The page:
Menu
  • Employee Resources
  • Language
    Stay

Blanket Brigade Warms Hearts and Minds During the Most Difficult Times

Amidst the hum of sewing machines comes a steady stream of chatter and quiet laughter. They gather at the Perry Park Country Club twice a month for conversation and companionship. While it may appear to be just another social club, the women in the room call themselves the Blanket Brigade and they are on a mission: to warm the hearts and minds of those in need.

They immediately get to work - and they work fast. Creating 300 blankets a year is no small feat. Their final creations take hours and hours to complete, before the blankets end up at their forever home.

The recipients of these creations are dealing with situations no one wants to think about: the death of a parent, a tragedy, personal conflict and more. The blankets truly become a lifeline to those in need.

“I can’t imagine actually seeing the kids with the blankets,” said member Gwen Underwood. “I think that would be really emotional.”

Where the blankets end up is often a mystery to the dedicated group of just 12 people. Although the Blanket Brigade has been around for 20 years (with the original group still operating in Monument), this group’s connection to the Douglas County School District (DCSD) happened a bit by chance two years ago.

“It was a gift that they found us,” said DCSD Crisis Team Lead Stephanie Bulawa. “The impact is huge. It is so much more than a blanket.”

“Can you tell us some stories about kids who have gotten our blankets?” asked one member when Bulawa stopped by and found the group hard at work.

Bulawa smiled and shared a few stories about those the group has so positively impacted. She doesn’t share personal details, but paints a picture of what happens when she shares a blanket with a child in need.

“They put it in their laps, they wrap themselves in it. It is so precious to them,” said Bulawa.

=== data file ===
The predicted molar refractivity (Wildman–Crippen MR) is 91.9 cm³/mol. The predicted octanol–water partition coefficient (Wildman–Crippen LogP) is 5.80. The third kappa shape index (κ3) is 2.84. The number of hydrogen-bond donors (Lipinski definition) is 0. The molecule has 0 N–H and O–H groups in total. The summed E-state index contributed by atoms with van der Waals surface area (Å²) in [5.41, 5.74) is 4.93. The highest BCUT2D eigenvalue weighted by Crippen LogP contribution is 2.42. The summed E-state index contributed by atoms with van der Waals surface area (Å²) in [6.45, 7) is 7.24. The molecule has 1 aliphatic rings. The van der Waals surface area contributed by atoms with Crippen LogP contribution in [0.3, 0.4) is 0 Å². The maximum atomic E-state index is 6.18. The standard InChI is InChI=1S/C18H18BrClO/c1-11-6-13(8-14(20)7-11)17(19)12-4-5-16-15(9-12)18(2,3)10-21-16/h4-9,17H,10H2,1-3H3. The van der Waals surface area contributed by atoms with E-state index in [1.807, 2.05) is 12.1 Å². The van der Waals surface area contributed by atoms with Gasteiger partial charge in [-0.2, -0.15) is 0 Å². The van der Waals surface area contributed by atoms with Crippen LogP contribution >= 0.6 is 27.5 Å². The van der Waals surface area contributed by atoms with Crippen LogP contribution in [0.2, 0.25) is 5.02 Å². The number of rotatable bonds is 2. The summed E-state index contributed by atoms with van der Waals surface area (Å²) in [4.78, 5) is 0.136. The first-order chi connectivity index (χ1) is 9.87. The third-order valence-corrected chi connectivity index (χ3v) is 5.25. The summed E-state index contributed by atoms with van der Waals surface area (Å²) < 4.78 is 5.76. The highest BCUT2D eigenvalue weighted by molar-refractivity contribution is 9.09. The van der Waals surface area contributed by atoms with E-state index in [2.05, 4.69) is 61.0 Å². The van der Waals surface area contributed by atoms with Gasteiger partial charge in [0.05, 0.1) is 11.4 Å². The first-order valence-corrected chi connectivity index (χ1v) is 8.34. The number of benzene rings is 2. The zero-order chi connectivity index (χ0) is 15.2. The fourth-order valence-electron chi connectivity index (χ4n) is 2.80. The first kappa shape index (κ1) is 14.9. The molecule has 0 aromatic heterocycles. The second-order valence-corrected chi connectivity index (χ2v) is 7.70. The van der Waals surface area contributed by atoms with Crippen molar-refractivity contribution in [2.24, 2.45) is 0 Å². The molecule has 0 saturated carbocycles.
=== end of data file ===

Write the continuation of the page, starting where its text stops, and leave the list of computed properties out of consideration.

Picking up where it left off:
Her response is met by gasps of happiness and huge smiles from members of the Blanket Brigade.

This is why they do it - but how do they do it? Much of the fabric is donated by community members and the members themselves are always on the hunt for more supplies. The group is currently using fabric with holiday themes, flowers, puppies and more. Once gathered together, they lay out fabric squares to create their design. Those squares are sewn together, a border is added and the final step is tying the blanket to make sure it lasts. After all, to those who receive one of these handmade creations, it’s more than just a blanket.

“It’s unbelievably meaningful to kids,” said Bulawa. “I feel like we are taking care of one of their basic needs. They are going to be able to get to the grieving and through the grieving later on because these basic needs were met.”

For 94-year-old Eugina Smoot, it’s a simple mission.

“We are helping somebody, we hope! It makes me feel so good,” she said.

Smoot crochets small animals that are also handed out with the blankets. She joined her two daughters who were already part of the Blanket Brigade. The group is committed and the chances of anyone leaving the group are pretty much nonexistent. 

“Everybody who joins it, they don’t quit. They just keep coming,” said member Ginny Sanders. “It’s just amazing!”

The Blanket Brigade also connects with those in need outside of DCSD. They recently sent a number of blankets to Hurricane Harvey victims in Texas, and they work with local hospitals and hospice centers, among others.

Sanders may have said it best: “From our hands to your heart.”

If you would like to donate to the Blanket Brigade or wish to volunteer, contact Gwen Underwood at (303) 681-2125 or gwenspur[at]mac[dot]com.

 
October 18, 2017 | By CSilberman | Category: Communications

District News

kids running outside as part of a race

DCSD is requesting parent input on the health and wellness of our students. Last year, DCSD received a large planning grant from Colorado Health Foundation in an effort to assess how the district supports students through the lens of the Whole School, Whole Community, Whole Child model (WSCC). The mission of this grant is to review the current state of DCSD's student health and wellness program, and then formulate a three to five-year plan based on stakeholders’ needs, the latest research, and best practices. As part of this process, we would like your input.

How are we doing?

We want to hear from you! How often do you prefer to receive email newsletters from DCSD? How can we improve the news and information you receive? This brief survey should only take a minute or two of your time. Thank you for giving us your input!

Tell us what you think, here!

 

glowing purple lights hover over trays of seedlings in a dark room

It may look like a plain, white shipping container was just parked on the backyard grounds of Mountain Vista High School. The contents of the container are anything but plain, though. Walking inside the container, different colors of ambient lighting glow, futuristic-looking equipment and tall towers are suspended from the ceiling, and the humidity level is set to 70 percent. The container has been recycled into a new kind of learning opportunity for students.